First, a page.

Tracking and retention time data from Larus fuscus feeding at Doñana ricefields in Andalusia
Cite this dataset
Vélez, Víctor (2021). Tracking and retention time data from Larus fuscus feeding at Doñana ricefields in Andalusia [Dataset]. Dryad. https://doi.org/10.5061/dryad.sqv9s4n35
1. Non-frugivorous waterbirds disperse a wide variety of plants by endozoochory, providing longer dispersal distances than other mechanisms. Many waterbirds visit both agricultural and natural landscapes during their daily movements, but potential bird-mediated dispersal of weed plants within and from agricultural landscapes to other habitats is commonly overlooked. Gulls (Laridae) are expanding in numbers and increasingly exploiting anthropogenic habitats worldwide, with possible growing implications for the spread of weeds. Yet, to date there are no studies on the spatial distribution of weed dispersal by waterbirds.
2. We developed a plant dispersal model based on movements of 19 Larus fuscus using ricefields, via GPS telemetry. We combined daily movements with two curves estimating the retention times (RT) of plant seeds in their guts: 1) an experimental curve based on RT in captivity for four weeds with dry fruits known to be dispersed by gulls: Juncus bufonius, Cyperus difformis, Polypogon monspeliensis and Amaranthus retroflexus; 2) a theoretical curve based on the interspecific scaling relationship between body mass and mean RT.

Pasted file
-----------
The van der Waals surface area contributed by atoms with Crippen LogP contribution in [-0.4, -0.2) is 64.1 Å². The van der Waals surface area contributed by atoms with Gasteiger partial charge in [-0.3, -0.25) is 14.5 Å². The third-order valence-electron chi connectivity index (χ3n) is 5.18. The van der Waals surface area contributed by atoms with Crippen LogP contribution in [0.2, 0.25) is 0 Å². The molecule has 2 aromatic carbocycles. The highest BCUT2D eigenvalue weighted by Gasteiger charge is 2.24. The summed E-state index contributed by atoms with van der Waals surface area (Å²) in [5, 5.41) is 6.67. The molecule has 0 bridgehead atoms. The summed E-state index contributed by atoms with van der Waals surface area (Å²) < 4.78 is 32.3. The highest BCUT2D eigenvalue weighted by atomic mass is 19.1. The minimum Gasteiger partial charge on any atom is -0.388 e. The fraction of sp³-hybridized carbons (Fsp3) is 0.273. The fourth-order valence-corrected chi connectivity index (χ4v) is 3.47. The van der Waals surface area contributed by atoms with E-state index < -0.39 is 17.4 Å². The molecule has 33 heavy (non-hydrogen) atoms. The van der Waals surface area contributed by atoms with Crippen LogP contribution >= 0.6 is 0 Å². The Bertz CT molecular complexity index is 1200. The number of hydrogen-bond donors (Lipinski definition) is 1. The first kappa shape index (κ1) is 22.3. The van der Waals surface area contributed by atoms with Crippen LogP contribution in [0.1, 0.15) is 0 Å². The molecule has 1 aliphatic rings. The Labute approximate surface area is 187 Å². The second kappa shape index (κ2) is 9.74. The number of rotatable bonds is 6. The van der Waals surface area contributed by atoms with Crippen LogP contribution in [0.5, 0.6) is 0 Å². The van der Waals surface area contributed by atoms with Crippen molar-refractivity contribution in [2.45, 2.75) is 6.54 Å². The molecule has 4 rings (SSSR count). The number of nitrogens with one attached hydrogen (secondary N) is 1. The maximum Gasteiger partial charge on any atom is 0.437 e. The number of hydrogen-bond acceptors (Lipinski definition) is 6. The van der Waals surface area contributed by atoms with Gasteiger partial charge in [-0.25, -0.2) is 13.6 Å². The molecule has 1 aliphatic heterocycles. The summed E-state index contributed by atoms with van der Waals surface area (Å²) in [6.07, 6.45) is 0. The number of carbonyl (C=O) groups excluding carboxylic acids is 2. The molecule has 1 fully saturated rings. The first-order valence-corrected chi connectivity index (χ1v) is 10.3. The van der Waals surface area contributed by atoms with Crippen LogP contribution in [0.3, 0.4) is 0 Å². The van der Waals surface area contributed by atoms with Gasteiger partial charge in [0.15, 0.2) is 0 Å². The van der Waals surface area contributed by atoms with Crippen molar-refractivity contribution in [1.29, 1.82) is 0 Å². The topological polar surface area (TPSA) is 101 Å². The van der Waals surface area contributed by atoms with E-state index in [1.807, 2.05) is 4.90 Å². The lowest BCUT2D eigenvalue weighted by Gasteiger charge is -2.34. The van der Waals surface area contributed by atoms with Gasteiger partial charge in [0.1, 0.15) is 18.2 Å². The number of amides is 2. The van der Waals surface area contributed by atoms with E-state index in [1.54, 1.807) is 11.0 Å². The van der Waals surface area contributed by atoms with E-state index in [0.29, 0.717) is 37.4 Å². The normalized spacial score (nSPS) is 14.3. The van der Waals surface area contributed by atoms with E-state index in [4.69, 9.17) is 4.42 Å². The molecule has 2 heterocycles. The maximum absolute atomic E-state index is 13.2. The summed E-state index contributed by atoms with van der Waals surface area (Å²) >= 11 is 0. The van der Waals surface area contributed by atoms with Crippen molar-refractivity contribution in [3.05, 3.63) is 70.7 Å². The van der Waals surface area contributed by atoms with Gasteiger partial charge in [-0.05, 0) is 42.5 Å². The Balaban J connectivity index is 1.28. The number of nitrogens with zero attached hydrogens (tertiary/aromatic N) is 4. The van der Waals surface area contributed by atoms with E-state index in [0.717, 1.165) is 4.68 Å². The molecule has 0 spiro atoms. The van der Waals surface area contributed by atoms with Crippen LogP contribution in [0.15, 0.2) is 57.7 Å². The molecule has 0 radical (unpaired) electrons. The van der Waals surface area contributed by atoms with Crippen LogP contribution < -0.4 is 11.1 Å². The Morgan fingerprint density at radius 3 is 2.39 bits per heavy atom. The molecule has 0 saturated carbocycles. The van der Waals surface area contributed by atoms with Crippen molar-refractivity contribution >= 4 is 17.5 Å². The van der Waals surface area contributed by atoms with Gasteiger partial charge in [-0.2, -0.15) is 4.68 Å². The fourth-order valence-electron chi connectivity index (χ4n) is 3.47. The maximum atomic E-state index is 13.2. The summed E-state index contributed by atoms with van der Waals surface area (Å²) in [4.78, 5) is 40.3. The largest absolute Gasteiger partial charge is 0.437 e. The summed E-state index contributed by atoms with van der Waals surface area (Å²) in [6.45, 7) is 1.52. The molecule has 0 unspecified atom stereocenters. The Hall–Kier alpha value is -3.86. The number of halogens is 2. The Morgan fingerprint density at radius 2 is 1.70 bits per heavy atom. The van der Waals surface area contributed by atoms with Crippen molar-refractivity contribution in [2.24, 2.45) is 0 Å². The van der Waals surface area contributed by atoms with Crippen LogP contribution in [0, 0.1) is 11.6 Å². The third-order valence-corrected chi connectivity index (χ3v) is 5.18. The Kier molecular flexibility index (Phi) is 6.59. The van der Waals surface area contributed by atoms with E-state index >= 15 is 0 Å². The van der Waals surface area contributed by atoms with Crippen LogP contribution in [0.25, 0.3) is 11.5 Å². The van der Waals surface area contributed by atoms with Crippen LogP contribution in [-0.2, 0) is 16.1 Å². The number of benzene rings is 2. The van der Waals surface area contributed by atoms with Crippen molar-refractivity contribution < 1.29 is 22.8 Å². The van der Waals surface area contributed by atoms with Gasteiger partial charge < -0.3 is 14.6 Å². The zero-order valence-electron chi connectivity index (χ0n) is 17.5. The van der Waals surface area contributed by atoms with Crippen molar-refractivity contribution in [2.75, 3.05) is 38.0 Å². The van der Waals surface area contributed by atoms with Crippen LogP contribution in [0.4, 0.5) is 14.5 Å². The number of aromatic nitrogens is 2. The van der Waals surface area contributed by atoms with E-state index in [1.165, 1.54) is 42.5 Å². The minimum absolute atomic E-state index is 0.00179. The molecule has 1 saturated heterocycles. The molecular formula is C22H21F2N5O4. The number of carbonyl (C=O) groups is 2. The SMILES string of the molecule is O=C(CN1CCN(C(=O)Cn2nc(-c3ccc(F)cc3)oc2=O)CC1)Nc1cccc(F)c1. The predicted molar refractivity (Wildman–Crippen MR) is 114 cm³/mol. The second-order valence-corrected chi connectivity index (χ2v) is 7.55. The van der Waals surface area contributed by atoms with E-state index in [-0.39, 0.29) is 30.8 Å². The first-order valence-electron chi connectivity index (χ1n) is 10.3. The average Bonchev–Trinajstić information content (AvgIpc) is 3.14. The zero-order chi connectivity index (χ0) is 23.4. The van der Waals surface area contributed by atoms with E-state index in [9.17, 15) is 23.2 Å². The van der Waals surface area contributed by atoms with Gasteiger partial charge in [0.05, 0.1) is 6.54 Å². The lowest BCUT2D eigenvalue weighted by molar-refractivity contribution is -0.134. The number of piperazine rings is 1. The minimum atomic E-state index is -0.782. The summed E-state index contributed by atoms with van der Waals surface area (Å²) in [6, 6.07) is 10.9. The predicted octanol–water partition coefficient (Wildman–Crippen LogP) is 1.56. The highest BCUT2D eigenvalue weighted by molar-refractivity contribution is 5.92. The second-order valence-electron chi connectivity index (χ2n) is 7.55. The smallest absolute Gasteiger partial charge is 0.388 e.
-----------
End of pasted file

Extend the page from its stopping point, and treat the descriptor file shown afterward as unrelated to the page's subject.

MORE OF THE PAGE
3. Median dispersal distances of weed plant seeds by gulls ranged between 690-940 m, but maximum distances exceeded 100 km. The theoretical RT model showed higher median dispersal distances than the experimental RT model, but lower maxima (131 and 151 km, respectively). Spatial patterns of weed deposition were very similar between RT methods, and most strongly depended on gull movements. Variation between individual gulls had little influence on seed shadows. About 92% of all seeds (>10,000 intact seeds per day) were dispersed within the ricefield area of 370 km2. The remaining 8% of seeds were deposited beyond ricefields into other habitats, 42% of which reached moist environments (other irrigated agriculture, rivers and natural wetlands) presumably suitable for weed establishment.
4. Synthesis: Gulls can disperse weed plants over long distances across a mosaic of habitats. This implies exchange of weed plant species between human-dominated and natural areas by waterbirds as dispersal vectors. This spatial study highlights the importance of non-frugivorous birds for long-distance plant dispersal, which is generally an overlooked mechanism in studies aiming to predict and manage expansion of weed plants.
Two datasets were provided:
1. GPS database (e.g. latitude, longitude, speed, datetime etc) information regarding individual movements of gulls feeding at the ricefields and their movements beyond ricefields.
2. Seed retention time to generate an experimental curve derived from 7 individuals in captitivity.